Basically I wonder if I could avoid adding a property into an object if a variable is false but from inside the object. So let's say I have this object:

var obj = { foo: 'bar', bar: 'foo' };

Now I want to rewrite the same object but I only want to add the second property if a new variable, which is a boolean, is true. The problem is how could I do this for example with a ternary operator like this:

var add = false;
var obj = {
  foo: 'bar',
  (add ? bar: 'foo': null)

What I want to avoid is to have this:

bar: ( add ? 'foo' : undefined )

Because I don't want to have the bar index in case add == false. Also the assignament must be inside to object ( that's the question about, if it's posible ) because something like this is not what I'm looking for:

if (!add) delete obj.bar; // This would be after the creation of the whole object

Work arounds

Obviously this can be achieved in many ways, but I haven't found any that is done inside the object itself. I could use a ternary operator and having two objects like this:

var obj = add ? {
  foo: 'bar',
  bar: 'foo'
} : { foo: 'bar' };

But this would lead to having duplicated code ( when the object has more properties ).

Edit I'd say that my question is slightly different from the duplicates since my question refers to do it inside the object not after its declaration nor anything that isn't between var obj = { ... } There is an accepted answer but I would love if someone knows any other way of doing it without the use of spread operator. Thank you all

marked as duplicate by Bergi javascript Jan 11 at 16:40

This question has been asked before and already has an answer. If those answers do not fully address your question, please ask a new question.

  • So, if it isn't there, it should return null? – Tyler Roper Jan 11 at 16:36
  • @TylerRoper no, it simply shouldn't be there, like if you delete the property. – Osakr Jan 11 at 16:37
  • 1
    Another duplicate that has slightly more discussion: stackoverflow.com/questions/11704267/… – Tyler Roper Jan 11 at 16:42
  • 1
    @Bergi that post doens't solve my question. It's a different question.... – Osakr Jan 11 at 16:43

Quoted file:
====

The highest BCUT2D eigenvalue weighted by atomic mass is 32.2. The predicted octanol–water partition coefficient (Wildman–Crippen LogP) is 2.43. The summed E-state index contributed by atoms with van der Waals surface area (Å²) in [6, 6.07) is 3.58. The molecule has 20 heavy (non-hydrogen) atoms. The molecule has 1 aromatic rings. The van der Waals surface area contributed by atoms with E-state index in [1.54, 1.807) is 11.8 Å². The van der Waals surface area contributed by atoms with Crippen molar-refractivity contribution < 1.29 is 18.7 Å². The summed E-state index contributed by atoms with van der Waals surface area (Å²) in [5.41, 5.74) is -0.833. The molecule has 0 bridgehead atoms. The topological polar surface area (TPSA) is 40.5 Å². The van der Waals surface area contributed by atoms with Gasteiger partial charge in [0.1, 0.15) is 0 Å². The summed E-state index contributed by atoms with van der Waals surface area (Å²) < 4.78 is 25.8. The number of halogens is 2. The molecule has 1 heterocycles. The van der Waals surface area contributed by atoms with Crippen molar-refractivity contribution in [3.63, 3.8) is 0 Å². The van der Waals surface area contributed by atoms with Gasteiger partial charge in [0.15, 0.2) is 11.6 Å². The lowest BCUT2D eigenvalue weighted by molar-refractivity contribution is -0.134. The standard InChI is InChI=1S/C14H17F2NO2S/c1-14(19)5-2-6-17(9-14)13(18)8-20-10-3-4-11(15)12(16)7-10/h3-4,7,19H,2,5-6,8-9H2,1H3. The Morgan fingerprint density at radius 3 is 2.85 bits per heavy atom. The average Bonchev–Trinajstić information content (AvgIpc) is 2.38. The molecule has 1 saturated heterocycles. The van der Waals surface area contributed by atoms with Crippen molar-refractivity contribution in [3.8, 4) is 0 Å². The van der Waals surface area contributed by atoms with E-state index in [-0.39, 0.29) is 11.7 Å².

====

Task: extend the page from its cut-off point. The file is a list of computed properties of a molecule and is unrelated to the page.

• 2
    @Osakr You should have mentioned that, as it really reduces your options. The duplicate I commented a bit ago may have more alternatives: stackoverflow.com/questions/11704267/… - Not to mention, the same answer that bergi provided in the marked duplicate also includes an alternative without the spread operator, using Object.assign. – Tyler Roper Jan 11 at 16:45

A quick way of doing it using the spread operator:

const condition = false;

const foo = {
  bar: 'baz',
  ...(condition ? {
    boz: 'bat'
  } : {})


This works because the spread operator for object literals does nothing on objects without enumerable own properties.

  • 1
    This is strong thing :) – ponury-kostek Jan 11 at 16:41
  • Thanks for your answer, really appreciate. But I cannot use spread operator in my project. Anyways if nobody finds another way I will mark this as the accepted answer – Osakr Jan 11 at 16:56

To achieve expected result , use below option of adding propeter based on condition in separate line


var add = false;
var obj = { foo: 'bar'};
  obj.bar = 'foo'


Option 2: Use undefined value for bar, if condition is false and use JSON.stringify and JSON.parse to remove undefined 'bar' property on condition -false

var add = false;
var obj = JSON.parse(JSON.stringify({ "foo": 'bar', "bar" : add? 'foo': undefined}));

codepen - https://codepen.io/nagasai/pen/zyMgxj?editors=1010

  • I know this, the easy solution. Anyways I'm not looking for this. What I want to know is if there is a way to achieve this but from inside the declaration of the object, not after it. Anyways thanks for your time – Osakr Jan 11 at 16:58
  • @Oskar, what about option 2, if you assign undefined value to bar , works as workaround for unavailable bar value – Naga Sai A Jan 11 at 17:40
  • That way is contempled in the post and it keeps the bar index in the object – Osakr Jan 12 at 10:57
  • @Osakr, I have remove undefined bar property in my updated answer – Naga Sai A Jan 13 at 4:53
  • 1
    thanks @Osakr for the vote :) – Naga Sai A Jan 17 at 15:33

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